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The panel leads the debate in a packed Small Ballroom at Liverpool Town Hall
The second debate in the University’s Policy Provocations series delivered a largely positive verdict on the concept of urban mayors, a year after Liverpool adopted the system.
The city’s first Mayor, Labour’s Joe Anderson, was on the panel, alongside Alexandra Jones, Chief Executive of Centre for Cities; Professor Patrick Le Galí¨s, Director of Research at the Centre of European Studies in Paris and Professor Alan Harding, Director of the University’s newly formed Heseltine Institute for Public Policy and Practice.
Old system’s “inertia”
Hosted at Liverpool Town Hall, Mayor Joe Anderson was first to speak and told the audience of around 250 that, in his view, politics was “broken” and the old city council system created “inertia”.
Regarding the new role, which he considered difficult to assess properly after just 12 months, Joe Anderson said: “I believe as an elected Mayor, I am responsible for the city and accountable to the city, and for those who voted for me.”
Following Joe Anderson, was Alexandra Jones, who offered an international perspective on the concept of city mayors. She said her organisation, Centre for Cities “would argue that Mayors are more likely to perform better than other systems, and should have more power.”
She said Mayors possess greater capacity to take strategic decisions because they have been elected, and that the visibility this delivers aids negotiation on behalf of the people they represent. Alexandra also introduced the concept of metro Mayors – working across city and council boundaries – to the debate, and suggested that London’s system “has been able to achieve a lot”.
Patrick Le Galí¨s, Professor Alan Harding, Chairman John Flamson, Liverpool Mayor Joe Anderson and Alexandra Jones
Patrick Le Galí¨s opened with a note of caution, citing the recent arrest of Montreal’s Mayor on corruption charges, but said: “A Mayor’s job is to bring unity, strategy and provide direction. Elected Mayors tend to do this better.”
Access to decision-makers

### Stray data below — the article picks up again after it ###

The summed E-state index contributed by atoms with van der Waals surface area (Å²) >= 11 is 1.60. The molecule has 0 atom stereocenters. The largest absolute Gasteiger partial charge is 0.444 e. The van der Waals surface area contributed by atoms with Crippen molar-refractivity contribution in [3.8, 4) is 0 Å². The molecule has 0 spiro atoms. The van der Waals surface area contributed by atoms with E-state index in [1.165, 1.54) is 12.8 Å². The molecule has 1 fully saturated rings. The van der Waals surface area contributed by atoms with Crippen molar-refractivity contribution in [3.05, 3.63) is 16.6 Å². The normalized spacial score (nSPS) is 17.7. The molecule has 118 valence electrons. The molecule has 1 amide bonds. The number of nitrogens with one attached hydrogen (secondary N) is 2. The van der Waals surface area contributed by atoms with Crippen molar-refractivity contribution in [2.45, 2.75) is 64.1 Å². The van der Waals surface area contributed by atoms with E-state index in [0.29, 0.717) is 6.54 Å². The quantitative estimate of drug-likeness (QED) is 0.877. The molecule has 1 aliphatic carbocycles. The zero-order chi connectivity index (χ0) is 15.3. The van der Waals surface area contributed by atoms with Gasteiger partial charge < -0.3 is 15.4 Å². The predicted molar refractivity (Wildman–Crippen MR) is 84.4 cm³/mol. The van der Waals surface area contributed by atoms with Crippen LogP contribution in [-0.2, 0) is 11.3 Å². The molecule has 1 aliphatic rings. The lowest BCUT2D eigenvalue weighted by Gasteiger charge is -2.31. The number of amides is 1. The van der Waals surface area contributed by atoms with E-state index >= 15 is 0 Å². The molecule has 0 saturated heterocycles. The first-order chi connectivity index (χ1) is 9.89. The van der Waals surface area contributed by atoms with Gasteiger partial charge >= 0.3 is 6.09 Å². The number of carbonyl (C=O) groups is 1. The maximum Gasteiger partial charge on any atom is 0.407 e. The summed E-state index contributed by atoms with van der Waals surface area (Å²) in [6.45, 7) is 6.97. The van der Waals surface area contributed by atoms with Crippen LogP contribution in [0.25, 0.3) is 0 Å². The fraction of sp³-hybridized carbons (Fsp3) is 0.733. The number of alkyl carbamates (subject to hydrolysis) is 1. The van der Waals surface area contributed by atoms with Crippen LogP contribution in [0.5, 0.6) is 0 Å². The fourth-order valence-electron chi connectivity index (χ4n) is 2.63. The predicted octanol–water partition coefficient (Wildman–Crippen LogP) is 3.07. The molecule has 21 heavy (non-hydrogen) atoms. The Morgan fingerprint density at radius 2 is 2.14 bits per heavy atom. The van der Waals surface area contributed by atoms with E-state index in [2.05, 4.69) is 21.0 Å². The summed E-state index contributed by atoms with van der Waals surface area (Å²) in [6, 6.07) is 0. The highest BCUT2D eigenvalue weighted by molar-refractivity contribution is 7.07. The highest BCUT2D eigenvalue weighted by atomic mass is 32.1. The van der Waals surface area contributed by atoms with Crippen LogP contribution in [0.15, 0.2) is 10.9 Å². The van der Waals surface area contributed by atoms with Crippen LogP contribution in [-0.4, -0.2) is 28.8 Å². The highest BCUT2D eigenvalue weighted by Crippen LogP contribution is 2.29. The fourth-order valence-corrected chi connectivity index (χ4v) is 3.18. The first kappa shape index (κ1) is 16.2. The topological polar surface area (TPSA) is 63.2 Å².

Professor Alan Harding spoke ahead of questions from the floor and echoed Joe Anderson’s point about the difficulty of assessing the role’s success a year in, and particularly in circumstances that have seen major reductions in revenue from central government. He added that he believes the “signal of being city mayor” delivers greater access to decision-makers on behalf of the electorate.
The concept of development of a Liverpool City Region was also mooted and a show of hands from the audience suggested overwhelming support for this system. The only audience member to express an alternative opinion, stressed his view on the value of maintaining localism.
Joe Anderson closed the debate, he said: “Liverpool is full of people with passion for helping and changing the city. I’ve set up a commission on health care with Sir Ian Gilmore and I’m doing the same on Europe and on green capital. Bringing in people with expertise is something I can do as Mayor.”
Prior to the Policy Provocations debate, the Heseltine Institute held a round table discussion for leaders from across Liverpool City Region on the policy agenda for cities in 2020. Taking the cue from the Government’s recent response to Lord Heseltine’s report, No Stone Unturned, the session asked what ‘megachallenges’ would define Liverpool – and the institute’s – future policy agenda in an era of growing devolution and continuing austerity.
The next Policy Provocations debate takes place on Wednesday October 2, from 6pm, in the Concert Room at St George’s Hall and asks: Ageing: More life of just more years?
For more information, and to book your free ticket, visit: http://www.liv.ac.uk/events/policy-provocations/ageing.php
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